Guard your information on the internet, in the same manner you would safeguard your wallet or pocketbook. – TCI College instructor, Paul Carr
Wednesday, June 10, 2015 – Cyber criminals often develop a lifetime career to develop a particular skill, such as doing email hacks or going after retailers, according to panelists at the MarketplaceLIVE conference. During the conference, speakers covered topics including peering networks and cloud services.
The session on “Cyber Security: The Risks, Threats & the Future” presented material that would be of particular interest to students in the Security Services & Management program at TCI College of Technology. In the summer 2015 semester, the Security Services program includes online courses* in Retail Security Systems, Emergency Management, Fundamentals of Homeland Security, and Essentials of Cybercrime Security.
The featured speakers on the Cyber Security Panel included Dr. Augustine Fou, Independent Ad Fraud Researcher and Digital Consigliere, John Bandler, Assistant District Attorney at the Cybercrime and Identity Theft Bureau, Adam Cohen, Managing Director at the Berkeley Research Group, Dan Wolfe, VP of Information Technology at TELX, and Timothy P. Ryan, Managing Director of Cyber Security at Kroll.
According to Paul Carr, instructor at TCI College in the Division of Business and Legal Studies, cybercrime is a prevalent issue that can impact anyone:
“While the internet has the potential to be a great learning tool, it has become a haven for cyber-criminals looking to steal your confidential information and pedophiles seeking to victimize your children. Guard your information on the internet, in the same manner you would safeguard your wallet or pocketbook. You would never leave your children alone in Times Square; never leave them alone when they access their computers.”
The panelists emphasized that rapidly changing technology goes hand in hand with increased threats to security. New networks result in potential loopholes that cyber criminals are quick to target. According to Adam Cohen, “The world has become more complex with regulatory activity [and] the lawsuits you hear about these data breaches.” Massive data security issues can result in class action lawsuits. Students in the Paralegal program at TCI College learn to understand court cases and the essentials of case management.
John Bandler says that data breaches happen every day, and that these breaches have been occurring rampantly for over 10 years, but it is only recently that we are hearing about them daily due to breach disclosure requirements. In one case that Bandler worked with the Secret Service, they examined the global trafficking of stolen data and the use of digital currency which centered around a Manhattan digital currency exchanger (Western Express) and its cybercriminal customers. Eighteen defendants were indicted, including five overseas defendants, and search warrants and arrests were effected in multiple states and countries. Notable among the defendants was Egor Shevelev, a Ukrainian national who was arrested while vacationing in Greece, extradited to New York, and ultimately convicted after a trial in 2013 for trafficking over 75,000 stolen credit card numbers, conducting millions of dollars of fraud, and laundering over $600,000 in criminal profits through Western Express.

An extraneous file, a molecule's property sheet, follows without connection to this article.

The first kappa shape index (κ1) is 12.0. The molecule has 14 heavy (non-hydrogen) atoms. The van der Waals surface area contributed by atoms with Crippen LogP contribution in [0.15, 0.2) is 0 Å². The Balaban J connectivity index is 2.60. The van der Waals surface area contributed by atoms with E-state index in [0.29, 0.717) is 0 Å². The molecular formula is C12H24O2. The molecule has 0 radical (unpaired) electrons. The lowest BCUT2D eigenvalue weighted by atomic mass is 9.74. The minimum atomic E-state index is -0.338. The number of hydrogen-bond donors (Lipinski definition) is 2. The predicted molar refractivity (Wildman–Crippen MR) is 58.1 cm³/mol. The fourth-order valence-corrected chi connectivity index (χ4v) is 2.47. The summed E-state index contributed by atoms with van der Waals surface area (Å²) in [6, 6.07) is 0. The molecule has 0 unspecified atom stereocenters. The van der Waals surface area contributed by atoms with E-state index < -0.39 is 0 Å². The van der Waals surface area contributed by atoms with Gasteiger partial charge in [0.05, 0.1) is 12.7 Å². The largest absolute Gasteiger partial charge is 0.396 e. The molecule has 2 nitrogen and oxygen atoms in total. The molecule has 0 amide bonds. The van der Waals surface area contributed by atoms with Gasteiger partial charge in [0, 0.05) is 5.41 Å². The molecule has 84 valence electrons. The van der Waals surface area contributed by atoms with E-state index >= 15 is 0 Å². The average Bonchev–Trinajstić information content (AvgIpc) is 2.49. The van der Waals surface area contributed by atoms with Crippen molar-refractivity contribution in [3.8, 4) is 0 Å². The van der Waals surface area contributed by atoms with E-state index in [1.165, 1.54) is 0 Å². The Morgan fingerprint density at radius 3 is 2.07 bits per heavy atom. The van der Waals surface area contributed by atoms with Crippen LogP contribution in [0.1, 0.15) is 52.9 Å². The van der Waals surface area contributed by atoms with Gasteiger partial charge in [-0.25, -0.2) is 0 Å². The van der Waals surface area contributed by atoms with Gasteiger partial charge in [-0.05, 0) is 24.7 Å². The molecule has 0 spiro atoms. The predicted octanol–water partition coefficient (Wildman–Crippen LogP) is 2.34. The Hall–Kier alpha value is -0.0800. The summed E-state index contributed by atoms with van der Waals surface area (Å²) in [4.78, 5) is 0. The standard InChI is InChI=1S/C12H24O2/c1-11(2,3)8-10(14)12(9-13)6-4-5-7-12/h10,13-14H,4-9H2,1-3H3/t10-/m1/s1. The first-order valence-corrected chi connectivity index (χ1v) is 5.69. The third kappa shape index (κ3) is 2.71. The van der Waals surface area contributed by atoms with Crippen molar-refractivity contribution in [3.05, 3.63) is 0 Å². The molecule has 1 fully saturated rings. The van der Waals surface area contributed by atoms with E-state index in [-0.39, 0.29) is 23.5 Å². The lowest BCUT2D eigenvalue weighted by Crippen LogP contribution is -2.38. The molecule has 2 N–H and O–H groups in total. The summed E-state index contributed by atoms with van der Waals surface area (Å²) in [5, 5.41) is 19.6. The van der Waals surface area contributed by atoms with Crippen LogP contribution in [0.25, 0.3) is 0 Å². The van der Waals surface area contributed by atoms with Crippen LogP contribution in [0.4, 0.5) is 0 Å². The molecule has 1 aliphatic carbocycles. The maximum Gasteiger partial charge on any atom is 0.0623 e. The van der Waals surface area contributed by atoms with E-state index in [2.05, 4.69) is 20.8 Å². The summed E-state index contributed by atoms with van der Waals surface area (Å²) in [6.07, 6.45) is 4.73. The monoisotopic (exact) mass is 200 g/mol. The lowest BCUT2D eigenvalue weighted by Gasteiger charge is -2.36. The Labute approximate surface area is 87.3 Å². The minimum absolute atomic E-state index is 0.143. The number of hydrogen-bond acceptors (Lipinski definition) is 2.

Another kind of cybercrime includes advertising fraud, such as bots that click ads to cause advertisers to pay for false clicks. According to Dr. Augustine Fou, “Sophisticated bad guys are good enough not to get caught.” Sometimes malware is not easy to detect, and the cyber criminals disguise their bots so that it looks like their software is Internet Explorer or Safari that may be close to impossible to detect. “The nature of threats are different, so the nature of the solutions will also need to be different,” says Fou.
Tim Ryan gave an example of a laptop from an employee that infected an operating room diagnostic machine in a medical facilities. With the Internet of Things, this could mean more deadly “virtual” viruses. A malware infected thumb drive could spread through an entire network, or a hacker who gets into an autonomous vehicle could cause sudden stops or adjust controls to crash into an accident.
Particularly when dealing with health and financial data, viruses that destroy data can be a high risk. A worrisome trend is that hackers are destroying servers in the process of stealing information. Dan Wolfe also describes another disturbing trend that threatens industrial control centers, such as utility companies. When hackers can turn off your lights, see your GPS tracker, or get in through wireless key entry, then cybercrime situations may result in loss of life.
As technologies continue to change, keeping up to speed with the latest trends will be key to protection. As threats seem to be outpacing the law, training needs to be part of the solution. Companies and governments that are aware of the risks continue to focus on mitigating threats and creating faster response mechanisms. As cyber criminals develop specialties and focus on work that could land them in jail, college students may want to consider a career in fighting these criminals to protect lives, jobs, and reputations.
Interested in learning more about TCI College’s Security Services and Management courses, Paralegal Studies, or other programs? Click here to learn more about TCI’s programs. Be sure to follow us on Twitter and “like” us on Facebook!
*There are no fully online programs offered at TCI College, although some classes are available as online only or as hybrid courses with half of the sessions completed online and the other half conducted in class room settings.